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America Online, or AOL for short, is a corporate online service provider and Internet service provider (ISP). Based in Dulles, Virginia, with regional headquarters installations in many cities around the world, it is by far the most successful proprietary online service, with more than 22 million subscribers at one point.
For many Americans through the mid 1990s, AOL was the Internet, but the rise of open access to the Internet has shrunk its user base and left questions about its future.
In 2000, AOL merged with Time Warner. See Time Warner for information on the merger and operations since then.
AOL got its start as a short-lived venture called Control Video, a company whose product was an online service called Gameline for the Atari 2600 video game console. Subscribers bought a modem from the company for $49.95 and paid a one-time $15 setup fee. Gameline permitted subscribers to temporarily download games and keep track of high scores, at a cost of approximately $1 an hour.
In 1983 the company nearly went bankrupt, and a young marketing veteran named Steve Case ascended to the position of CEO.
Case changed the company's strategy, and in 1985 launched a sort of mega-BBS for Commodore 64 and 128 computers, originally called Quantum Link ("Q-Link" for short). He also changed the name of the company to Quantum Computer Services. In October 1989, Quantum launched its AOL service for Apple II and Macintosh computers, and in February 1991 AOL for DOS was opened. In October 1991, Quantum changed its name to America Online. These changes coincided with growth in pay-based BBS services, like Prodigy, CompuServe, and GEnie.
Case drove AOL as the online service for people unfamiliar with computers, in particular contrast to CompuServe, which had long served the technical community. AOL was the first service with a graphical-user interface (GUI) instead of command lines, and was well ahead of the competition in emphasizing communication among members as a feature.
In particular was the Chat Room, which allowed a large group of people with similar interests to convene and hold conversations, including:.
- Private rooms — created by any user. Hold up to 27 people.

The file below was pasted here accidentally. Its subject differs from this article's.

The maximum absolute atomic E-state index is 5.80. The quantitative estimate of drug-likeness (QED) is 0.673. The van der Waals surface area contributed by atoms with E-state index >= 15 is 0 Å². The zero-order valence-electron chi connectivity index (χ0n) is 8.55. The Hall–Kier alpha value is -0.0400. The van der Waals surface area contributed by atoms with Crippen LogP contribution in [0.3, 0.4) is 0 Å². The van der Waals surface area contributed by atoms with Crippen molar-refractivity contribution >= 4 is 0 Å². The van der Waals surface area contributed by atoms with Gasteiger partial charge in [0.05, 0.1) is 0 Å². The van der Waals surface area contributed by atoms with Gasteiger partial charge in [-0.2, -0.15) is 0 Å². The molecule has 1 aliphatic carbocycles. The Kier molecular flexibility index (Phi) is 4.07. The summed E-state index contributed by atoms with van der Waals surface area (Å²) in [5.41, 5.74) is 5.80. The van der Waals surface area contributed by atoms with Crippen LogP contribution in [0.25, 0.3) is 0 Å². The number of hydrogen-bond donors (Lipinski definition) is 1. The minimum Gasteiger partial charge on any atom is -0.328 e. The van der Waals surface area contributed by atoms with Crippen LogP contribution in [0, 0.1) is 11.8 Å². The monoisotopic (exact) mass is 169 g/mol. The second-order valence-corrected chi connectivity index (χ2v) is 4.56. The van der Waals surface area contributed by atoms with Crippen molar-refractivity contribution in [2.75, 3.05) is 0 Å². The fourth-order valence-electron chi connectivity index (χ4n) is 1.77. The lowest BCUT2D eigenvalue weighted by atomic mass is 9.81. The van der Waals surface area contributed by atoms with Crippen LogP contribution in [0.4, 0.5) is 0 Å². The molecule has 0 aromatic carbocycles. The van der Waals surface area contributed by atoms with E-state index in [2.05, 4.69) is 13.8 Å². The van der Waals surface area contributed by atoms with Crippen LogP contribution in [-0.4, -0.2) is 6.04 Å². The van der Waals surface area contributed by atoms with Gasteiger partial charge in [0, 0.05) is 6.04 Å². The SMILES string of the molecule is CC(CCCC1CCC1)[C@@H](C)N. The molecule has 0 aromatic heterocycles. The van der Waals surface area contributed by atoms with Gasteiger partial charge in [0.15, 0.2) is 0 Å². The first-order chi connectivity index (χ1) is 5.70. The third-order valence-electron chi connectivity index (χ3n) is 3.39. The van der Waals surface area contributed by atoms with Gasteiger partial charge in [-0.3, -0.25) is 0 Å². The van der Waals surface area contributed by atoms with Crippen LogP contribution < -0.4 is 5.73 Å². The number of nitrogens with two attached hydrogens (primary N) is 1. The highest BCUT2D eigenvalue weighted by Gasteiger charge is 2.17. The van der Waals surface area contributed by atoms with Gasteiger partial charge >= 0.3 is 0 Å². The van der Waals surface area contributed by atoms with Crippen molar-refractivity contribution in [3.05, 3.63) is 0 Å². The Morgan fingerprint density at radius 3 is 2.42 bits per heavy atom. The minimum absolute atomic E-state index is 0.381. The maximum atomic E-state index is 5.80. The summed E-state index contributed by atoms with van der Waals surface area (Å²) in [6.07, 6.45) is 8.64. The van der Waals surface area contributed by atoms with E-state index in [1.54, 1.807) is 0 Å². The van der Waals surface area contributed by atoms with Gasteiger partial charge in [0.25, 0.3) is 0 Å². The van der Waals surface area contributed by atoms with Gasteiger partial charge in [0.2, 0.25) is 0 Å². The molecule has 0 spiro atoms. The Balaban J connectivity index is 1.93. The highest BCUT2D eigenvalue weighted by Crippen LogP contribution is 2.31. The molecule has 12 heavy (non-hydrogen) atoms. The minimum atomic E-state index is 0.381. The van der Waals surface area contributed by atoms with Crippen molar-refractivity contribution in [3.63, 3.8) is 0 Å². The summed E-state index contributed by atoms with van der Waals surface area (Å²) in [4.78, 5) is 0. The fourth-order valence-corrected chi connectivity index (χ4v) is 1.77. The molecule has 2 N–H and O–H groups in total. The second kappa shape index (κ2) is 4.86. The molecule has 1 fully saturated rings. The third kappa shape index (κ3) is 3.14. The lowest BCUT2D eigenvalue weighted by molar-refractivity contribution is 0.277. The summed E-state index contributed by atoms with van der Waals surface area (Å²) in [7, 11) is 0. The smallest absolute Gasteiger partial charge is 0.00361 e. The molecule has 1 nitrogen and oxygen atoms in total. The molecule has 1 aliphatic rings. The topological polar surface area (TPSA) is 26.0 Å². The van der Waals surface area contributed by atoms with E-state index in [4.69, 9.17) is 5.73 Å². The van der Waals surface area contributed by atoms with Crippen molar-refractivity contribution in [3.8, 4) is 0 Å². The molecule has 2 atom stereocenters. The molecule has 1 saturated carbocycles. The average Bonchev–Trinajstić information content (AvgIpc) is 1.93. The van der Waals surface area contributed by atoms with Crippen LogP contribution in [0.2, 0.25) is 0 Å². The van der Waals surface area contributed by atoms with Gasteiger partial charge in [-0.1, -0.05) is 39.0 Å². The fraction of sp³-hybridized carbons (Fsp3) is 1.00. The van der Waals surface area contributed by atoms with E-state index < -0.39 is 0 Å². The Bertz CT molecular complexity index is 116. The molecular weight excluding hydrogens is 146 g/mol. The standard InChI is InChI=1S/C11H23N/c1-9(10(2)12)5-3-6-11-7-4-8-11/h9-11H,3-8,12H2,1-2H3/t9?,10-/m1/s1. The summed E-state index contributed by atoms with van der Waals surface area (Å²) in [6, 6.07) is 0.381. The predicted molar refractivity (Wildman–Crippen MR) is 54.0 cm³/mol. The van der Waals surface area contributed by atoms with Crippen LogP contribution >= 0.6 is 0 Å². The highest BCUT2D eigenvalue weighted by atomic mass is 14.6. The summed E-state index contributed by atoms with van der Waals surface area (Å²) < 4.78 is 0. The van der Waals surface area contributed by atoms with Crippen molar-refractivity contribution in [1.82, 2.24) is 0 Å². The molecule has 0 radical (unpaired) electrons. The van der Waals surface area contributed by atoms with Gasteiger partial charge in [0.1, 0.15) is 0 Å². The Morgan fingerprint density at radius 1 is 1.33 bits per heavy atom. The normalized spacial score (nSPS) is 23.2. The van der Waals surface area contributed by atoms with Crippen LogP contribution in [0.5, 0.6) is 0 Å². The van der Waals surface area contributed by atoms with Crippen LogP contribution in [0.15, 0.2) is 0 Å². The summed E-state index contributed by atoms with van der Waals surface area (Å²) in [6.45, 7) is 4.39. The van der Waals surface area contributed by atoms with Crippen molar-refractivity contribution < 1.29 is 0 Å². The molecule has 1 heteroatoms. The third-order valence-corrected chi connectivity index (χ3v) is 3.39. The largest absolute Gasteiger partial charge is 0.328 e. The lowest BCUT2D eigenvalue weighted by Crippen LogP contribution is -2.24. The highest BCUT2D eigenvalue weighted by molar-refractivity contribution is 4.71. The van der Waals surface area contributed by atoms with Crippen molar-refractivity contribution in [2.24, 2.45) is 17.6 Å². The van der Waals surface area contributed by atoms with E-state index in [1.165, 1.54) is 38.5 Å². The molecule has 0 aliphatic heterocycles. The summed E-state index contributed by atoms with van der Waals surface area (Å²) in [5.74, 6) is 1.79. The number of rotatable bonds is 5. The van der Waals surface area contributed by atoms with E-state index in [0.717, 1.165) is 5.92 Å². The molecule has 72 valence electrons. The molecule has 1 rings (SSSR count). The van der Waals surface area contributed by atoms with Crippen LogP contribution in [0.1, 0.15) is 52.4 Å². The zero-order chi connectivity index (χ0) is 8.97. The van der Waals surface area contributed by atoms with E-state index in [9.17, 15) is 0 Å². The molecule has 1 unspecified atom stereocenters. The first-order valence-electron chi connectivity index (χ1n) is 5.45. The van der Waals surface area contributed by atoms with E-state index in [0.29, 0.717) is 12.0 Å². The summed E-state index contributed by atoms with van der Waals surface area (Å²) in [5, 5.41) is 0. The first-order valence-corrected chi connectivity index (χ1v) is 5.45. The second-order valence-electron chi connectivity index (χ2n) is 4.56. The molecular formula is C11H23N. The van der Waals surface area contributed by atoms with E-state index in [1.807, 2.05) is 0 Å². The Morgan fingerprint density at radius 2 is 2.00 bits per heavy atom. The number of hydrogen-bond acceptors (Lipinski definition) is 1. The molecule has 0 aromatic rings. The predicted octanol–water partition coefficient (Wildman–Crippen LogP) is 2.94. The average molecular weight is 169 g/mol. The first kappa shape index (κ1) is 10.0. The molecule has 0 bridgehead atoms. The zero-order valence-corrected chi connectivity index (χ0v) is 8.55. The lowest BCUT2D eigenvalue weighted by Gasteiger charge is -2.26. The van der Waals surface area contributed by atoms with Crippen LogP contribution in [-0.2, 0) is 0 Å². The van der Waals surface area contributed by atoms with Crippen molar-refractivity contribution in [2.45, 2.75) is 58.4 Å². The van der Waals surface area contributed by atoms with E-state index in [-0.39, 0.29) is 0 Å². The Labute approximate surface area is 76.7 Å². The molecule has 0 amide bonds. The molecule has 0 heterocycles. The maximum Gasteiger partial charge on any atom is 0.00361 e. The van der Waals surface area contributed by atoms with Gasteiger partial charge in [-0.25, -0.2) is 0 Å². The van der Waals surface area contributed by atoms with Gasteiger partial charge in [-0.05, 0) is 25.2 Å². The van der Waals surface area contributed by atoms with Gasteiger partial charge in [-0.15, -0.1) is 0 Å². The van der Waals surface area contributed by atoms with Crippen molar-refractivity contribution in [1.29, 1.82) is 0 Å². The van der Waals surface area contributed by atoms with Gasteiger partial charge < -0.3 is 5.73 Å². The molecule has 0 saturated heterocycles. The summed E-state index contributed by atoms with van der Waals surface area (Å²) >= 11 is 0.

- Conference rooms — created with permission of AOL. Hold up to 48 people and often moderated.
- Auditoriums — created with permission of AOL. Consisted of a stage and an unlimited number of rows. What happened on the stage was viewable by everybody in the auditorium but what happened within individual rows, of up to 27 people, was viewable only by the people within those rows.
AOL quickly left GEnie in the dirt, and by the mid-1990s, it passed Prodigy and CompuServe.
Originally, AOL charged its users an hourly fee, but in 1996 this changed and a flat rate of $19.99 a month was charged. Within three years, AOL's userbase would grow to 10 million people.
AOL was relatively late in providing access to the open Internet, which it reluctantly did in 1996.
In recent years, its traditional dial-up service has been declining in subscribers and popularity. In an attempt to combat this, the AOL for Broadband service, which delivers AOL content and chatrooms but no Internet access to users who have an existing high-speed Internet connection, was launched, but in 2004 the company pulled back from this plan.
AOL has long maintained a massive marketing push, mailing sign-up diskettes and CD-ROMs to over 100 million households, which fueled a massive growth and helped them dominate the online field. This push produced considerable backlash, including a program called No More AOL CDs that sought to gather one million unwanted CDs and dump them at AOL headquarters. Others view AOL disks as valuable collectible items due to the vast number of CD-ROM design variations released by the company.
While this does not apply to all users, people using AOL have a reputation for being excessively "noobish" - newbies who don't know netiquette. This is in part due to the fact that AOL is aimed towards people new to the internet.
To a segment of the online population, an e-mail address ending in aol.com is a sign of ignorance, to be avoided at all costs. Some old-timers say the Internet began to decline when AOL opened up to it.
As it grew, AOL purchased many other software companies, including:
Notable persons associated with AOL
- Jim Kimsey (former CEO and board chairman)
- Steve Case (former CEO and board chairman)
- Justin Frankel (Nullsoft founder), who resigned in early 2004.
- Michael Powell (during merging with Time Warner)
- Marc Andreessen (Netscape co-founder)
- Karen Thompson (AOL UK CEO & Chairman)
- Ted Leonsis (Vice-Chairman, President AOL Audience Group)